AMA Talks Motorcycle Helmets & Education

February 11, 2009
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For the past 21 months, American Motorcyclist Association (AMA) President and CEO Rob Dingman has been leading the world’s largest motorcyclists’ rights organization through a reorganization to rededicate the AMA to its core mission: protecting and promoting the future of motorcycling and the motorcycle lifestyle.

In this third in a three-part series of interviews, conducted by, the website of the AMA, Dingman discusses the Association’s comprehensive approach to rider safety, helmet laws and rider education.

AM: The AMA does many things for its members. It sanctions amateur racing, provides discounted services and products, and lobbies for motorcycling interests. Yet, many in the motorcycling community seem to hold onto misconceptions about what the AMA stands for. How do you respond?

RD: We stand for choice, and we accept the responsibility that comes with making choices. This attitude, I might add, is very prevalent among motorcyclists, both on- and off-highway, whether they are AMA members or not.

The AMA, and our sister organization the ATVA (All-Terrain Vehicle Association), advocate for personal responsibility on the part of all motorcyclists and OHV (off-highway vehicle) riders. Not surprisingly, the typical AMA or ATVA member describes himself or herself as someone who rides and acts responsibly. They don’t want unnecessary regulation, preferring instead to make educated, responsible choices about the motorcycles they ride, the riding gear they wear, and the places where they ride. For that reason, the AMA and the ATVA do not support mandates. Mandates often result in unintended consequences for the people who are most affected by them.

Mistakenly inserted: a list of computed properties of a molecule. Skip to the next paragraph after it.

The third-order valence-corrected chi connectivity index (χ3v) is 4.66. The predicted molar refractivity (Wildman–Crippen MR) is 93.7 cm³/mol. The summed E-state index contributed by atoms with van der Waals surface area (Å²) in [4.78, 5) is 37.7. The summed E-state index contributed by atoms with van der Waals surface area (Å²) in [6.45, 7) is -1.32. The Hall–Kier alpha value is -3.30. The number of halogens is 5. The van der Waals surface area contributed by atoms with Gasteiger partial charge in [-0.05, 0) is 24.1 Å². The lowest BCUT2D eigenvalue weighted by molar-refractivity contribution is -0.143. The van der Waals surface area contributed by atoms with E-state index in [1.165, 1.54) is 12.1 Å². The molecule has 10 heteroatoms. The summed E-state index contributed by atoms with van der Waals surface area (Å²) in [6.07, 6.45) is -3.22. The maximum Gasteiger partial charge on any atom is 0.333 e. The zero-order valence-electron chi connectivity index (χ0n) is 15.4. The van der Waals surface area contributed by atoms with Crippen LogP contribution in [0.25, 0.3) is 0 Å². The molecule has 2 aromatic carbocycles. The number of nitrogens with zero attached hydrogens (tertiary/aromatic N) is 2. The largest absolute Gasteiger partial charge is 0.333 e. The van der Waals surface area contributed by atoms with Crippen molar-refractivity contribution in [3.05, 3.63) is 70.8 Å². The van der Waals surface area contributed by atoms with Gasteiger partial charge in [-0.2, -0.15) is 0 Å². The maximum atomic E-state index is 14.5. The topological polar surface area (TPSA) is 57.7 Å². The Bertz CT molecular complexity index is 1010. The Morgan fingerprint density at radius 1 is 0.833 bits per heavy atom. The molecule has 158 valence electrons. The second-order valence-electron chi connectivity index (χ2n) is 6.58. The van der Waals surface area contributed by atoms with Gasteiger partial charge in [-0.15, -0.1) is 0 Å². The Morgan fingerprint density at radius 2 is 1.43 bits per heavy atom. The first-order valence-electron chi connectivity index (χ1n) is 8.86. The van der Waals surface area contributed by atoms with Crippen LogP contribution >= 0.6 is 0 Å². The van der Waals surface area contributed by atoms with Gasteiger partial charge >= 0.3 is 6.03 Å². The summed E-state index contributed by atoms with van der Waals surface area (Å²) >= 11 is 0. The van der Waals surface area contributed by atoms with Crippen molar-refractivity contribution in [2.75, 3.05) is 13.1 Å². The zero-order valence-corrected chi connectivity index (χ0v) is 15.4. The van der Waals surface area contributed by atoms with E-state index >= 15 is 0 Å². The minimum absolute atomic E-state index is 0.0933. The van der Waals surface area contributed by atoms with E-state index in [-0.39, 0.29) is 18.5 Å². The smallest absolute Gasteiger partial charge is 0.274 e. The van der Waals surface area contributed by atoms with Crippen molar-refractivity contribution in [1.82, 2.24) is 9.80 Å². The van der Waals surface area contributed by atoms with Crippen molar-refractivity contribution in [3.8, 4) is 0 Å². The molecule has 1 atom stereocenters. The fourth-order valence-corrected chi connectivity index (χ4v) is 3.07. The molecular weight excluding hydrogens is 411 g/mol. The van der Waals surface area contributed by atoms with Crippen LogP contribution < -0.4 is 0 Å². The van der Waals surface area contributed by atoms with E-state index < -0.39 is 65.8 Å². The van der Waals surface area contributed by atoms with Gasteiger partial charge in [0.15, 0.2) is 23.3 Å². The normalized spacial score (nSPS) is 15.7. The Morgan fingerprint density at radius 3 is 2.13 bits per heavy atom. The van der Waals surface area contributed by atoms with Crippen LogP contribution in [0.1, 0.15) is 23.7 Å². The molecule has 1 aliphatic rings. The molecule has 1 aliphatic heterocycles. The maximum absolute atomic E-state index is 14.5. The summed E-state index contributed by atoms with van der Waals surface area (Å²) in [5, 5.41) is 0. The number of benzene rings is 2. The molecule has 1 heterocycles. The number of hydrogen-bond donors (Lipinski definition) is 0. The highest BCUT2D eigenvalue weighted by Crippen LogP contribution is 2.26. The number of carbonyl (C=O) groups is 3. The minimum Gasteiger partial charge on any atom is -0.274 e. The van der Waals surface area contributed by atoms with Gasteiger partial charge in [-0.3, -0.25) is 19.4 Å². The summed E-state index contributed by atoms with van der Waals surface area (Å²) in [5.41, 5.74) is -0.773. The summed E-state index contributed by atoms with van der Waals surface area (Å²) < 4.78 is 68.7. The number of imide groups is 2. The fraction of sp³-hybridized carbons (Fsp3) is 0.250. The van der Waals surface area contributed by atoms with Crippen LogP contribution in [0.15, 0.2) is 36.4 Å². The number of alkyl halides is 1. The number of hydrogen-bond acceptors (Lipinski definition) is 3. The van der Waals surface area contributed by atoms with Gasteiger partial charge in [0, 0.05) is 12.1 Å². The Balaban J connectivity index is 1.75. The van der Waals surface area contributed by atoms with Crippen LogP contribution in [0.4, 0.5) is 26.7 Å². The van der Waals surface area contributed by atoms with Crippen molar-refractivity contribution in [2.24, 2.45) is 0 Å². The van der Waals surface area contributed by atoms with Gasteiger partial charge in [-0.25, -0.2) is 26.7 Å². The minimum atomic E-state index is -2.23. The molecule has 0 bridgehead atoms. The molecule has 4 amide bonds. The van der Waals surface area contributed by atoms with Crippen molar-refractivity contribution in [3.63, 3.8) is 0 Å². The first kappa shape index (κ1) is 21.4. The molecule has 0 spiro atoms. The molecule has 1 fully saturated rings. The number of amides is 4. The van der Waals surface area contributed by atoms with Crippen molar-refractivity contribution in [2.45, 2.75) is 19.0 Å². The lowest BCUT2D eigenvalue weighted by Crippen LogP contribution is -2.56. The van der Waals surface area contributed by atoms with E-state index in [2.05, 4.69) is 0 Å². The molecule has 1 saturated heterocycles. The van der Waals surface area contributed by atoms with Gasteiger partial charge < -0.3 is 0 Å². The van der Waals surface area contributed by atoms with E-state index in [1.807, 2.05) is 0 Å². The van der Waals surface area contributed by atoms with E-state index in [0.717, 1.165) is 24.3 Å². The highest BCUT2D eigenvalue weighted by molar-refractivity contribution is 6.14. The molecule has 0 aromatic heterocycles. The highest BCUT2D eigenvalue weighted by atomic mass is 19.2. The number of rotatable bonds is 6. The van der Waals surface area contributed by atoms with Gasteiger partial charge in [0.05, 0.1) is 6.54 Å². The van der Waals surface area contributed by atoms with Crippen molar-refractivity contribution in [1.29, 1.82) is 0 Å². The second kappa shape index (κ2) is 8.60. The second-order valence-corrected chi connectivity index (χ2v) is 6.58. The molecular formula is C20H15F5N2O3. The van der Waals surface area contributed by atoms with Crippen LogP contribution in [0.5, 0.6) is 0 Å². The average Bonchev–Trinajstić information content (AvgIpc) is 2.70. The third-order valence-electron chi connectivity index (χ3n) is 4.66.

AM: The AMA talks about a comprehensive approach to motorcycle safety. What does that really mean?

RD: That’s a good question, and one that many people ask. A truly comprehensive approach to rider safety includes training, licensing, proper gear and riding unimpaired. All of these components contribute significantly to the safety of riders.

AM: How does the AMA’s philosophy of choice factor into its position on mandatory helmet laws? And how do you respond to some people who say that the AMA is “anti-helmet?”

RD: I simply say that it’s not true. The AMA strongly encourages everyone to wear a properly fitted motorcycle helmet that is certified by its manufacturer to meet the DOT standard. However, we also believe that appropriate gear should remain a personal choice for adults, and not something mandated by law. The AMA does not oppose mandatory helmet laws for minors. But again, once a person reaches adulthood, the decision to choose whatever gear he or she feels is appropriate should not be mandated by the government.

AM: So why does AMA oppose helmet mandates? Where’s the harm?

RD: Because mandates have unintended consequences. Proponents of mandatory helmet laws see these laws as a cure-all for motorcycle injuries and fatalities, when in fact they do nothing to prevent crashes from occurring in the first place. We want to prevent crashes, rather than simply deal with their consequences.